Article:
Most administrators use the command prompt to run administrative tasks.
The problem is that if you are using Vista, opening the CMD will not allow you to run
commands as an administrator(unclear to me as to why couldn’t they simply let the UAC
take care of it).
To solve this you could start the CMD using a shortcut with RUNAS, a better solution
though is creating a shortcut for CMD and setting the check box by the ‘Run as administrator’
As I am getting familiar with Vista I was very surprised to find that the
Telnet client is not preinstalled with the OS and it has to be added by:
1. Click Start and go to the Control Panel
2. Select Programs and Features
3. Select Turn Windows features On or Off.
4. Check the Telnet Client option and click OK
Finding files in Vista is greatly enhanced. At this stage I don’t want to get into the technical
details of how it works yet I would like to focus on the results: You can find anything in Vista
At first I found it odd that when I open the Start menu I can write directly into a search
box. Slowly it grew on me.
When searching several options will narrow down the results you receive:
- Prefixing the search with a(or several) criteria you want to use:
- The use of natural language (needs to be turned on by going to Organize>Folder and Search Options>
Search[Tab]>Use natural language search
files created today
My first example includes tags (e.g. size,rating). These tags stem from the column heading in Explorer,to view
all of them simply right click a heading and choose the ‘More’ options from the list…
For the full details take a look at the Windows Vista team blog.
Ok,so the cops weren’t really chasing me…
By providing a keychain device to PayPal users and additional layer of security will be put in
place. The layer will be in the form of a randomly created password that will be visible on the
device(in addition to the standard password) that will be needed to access the account:
In a previous post I have discussed the subject of vulnerabilities market-the subject comes
up again. It seems that companies currently have programs that will pay people who discover
vulnerabilities in OTHER companies products.
To me this raises several ethical questions:
1)Why pay for vulnerabilities?
It is possible to claim that anything done towards exposing flaws(thus warning the
users and obligating the vendor to fix it) is a good thing.
On the other hand doesn’t this cause people to look for these flaw with renewed and added
vigor? And once these people do find a flaw,who will they sell it to,a company that offers a few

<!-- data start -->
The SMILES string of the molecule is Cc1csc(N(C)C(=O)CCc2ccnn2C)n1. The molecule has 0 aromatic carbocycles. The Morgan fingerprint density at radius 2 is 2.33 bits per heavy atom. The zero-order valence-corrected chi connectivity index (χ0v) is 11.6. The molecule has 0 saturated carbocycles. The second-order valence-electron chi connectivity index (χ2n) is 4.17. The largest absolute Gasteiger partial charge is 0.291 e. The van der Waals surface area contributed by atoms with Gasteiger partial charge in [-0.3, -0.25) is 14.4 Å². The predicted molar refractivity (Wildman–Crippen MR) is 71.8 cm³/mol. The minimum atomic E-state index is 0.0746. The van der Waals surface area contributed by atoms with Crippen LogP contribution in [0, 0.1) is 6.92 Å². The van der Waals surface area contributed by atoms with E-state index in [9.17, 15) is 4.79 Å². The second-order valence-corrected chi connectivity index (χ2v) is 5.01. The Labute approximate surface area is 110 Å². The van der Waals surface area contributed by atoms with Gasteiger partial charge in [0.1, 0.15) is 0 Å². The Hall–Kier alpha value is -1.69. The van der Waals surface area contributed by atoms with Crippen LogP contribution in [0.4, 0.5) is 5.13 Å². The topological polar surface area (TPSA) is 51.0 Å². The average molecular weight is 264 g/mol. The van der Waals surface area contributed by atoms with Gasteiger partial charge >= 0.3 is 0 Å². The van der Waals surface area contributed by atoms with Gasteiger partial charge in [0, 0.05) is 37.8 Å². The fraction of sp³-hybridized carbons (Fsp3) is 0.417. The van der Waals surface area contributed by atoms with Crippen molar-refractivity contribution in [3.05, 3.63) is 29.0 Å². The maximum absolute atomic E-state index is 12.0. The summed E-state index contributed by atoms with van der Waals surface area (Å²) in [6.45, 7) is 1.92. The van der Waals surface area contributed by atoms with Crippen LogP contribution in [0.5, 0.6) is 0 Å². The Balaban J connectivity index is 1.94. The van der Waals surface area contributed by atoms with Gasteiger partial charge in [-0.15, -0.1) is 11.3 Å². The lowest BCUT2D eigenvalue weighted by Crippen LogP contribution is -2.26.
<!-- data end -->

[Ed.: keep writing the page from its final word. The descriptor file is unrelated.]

thousands of dollars or to a group of people that are willing to put up 50k?
2)Why does a vendor offer to pay for vulnerabilities in another vendors product?
The fact that the company offering to pay for the vulnerability is not the company that is
the owner of the product seems to be somewhat odd in my eyes. It is obvious that the owner
of a product would prefer to lower the tone regarding security flaws discovered in it’s own
products, thus frowning upon such initiatives. Yet at times, it seems that the eagerness of companies to
help other companies by disclosing security flaws in their products is not driven by their
will to help the products users but by something else(gloat?).
And as usual, you have the opposite angle which says that the company offering the money
will disclose all details to the vendor. Yet we all know that the company disclosing the flaw
will want to get the credit and the publicity (if it is a serious issue the publicity will be huge).
Wouldn’t it be “nicer” if the company would disclose the information without requesting the credit and
without creating a fuss around it?
3)Leave it in the dark?
No software is perfect. Flaws will exist in every piece of software and it does not matter
how much effort is invested in preventing them. Considering the fact that currently the new
trend is to target applications and not necessarily the OS we will see a huge amount of
flaws(in my opinion) being discovered in pieces of software that we haven’t really given much
It can be claimed that a large number flaws will never will be exploited as they will never be
discovered. In other words unless the flaw is published no one would have used it. Considering
the fact that most of the applications(not the OS) do not have a standard update facility yet,
and due to old habits users may not pay as much attention to them perhaps leaving hidden
vulnerabilities alone may not be a bad idea.
Yet, letting the sun shine on them will obligate the vendors to develop patching mechanisms
and the users to actually use these mechanisms.
The major challenge in creating a mechanism for patching is that each vendor will have a different,
non-standard mechanism. This will be very inconvenient for the user community-enter tools that analyze
a system and provide patches for all software installed…
Every story has three sides:Mine,yours and the truth. I think that this is the case with our
subject,and consider it-building a tool to update all software on a system may not be a bad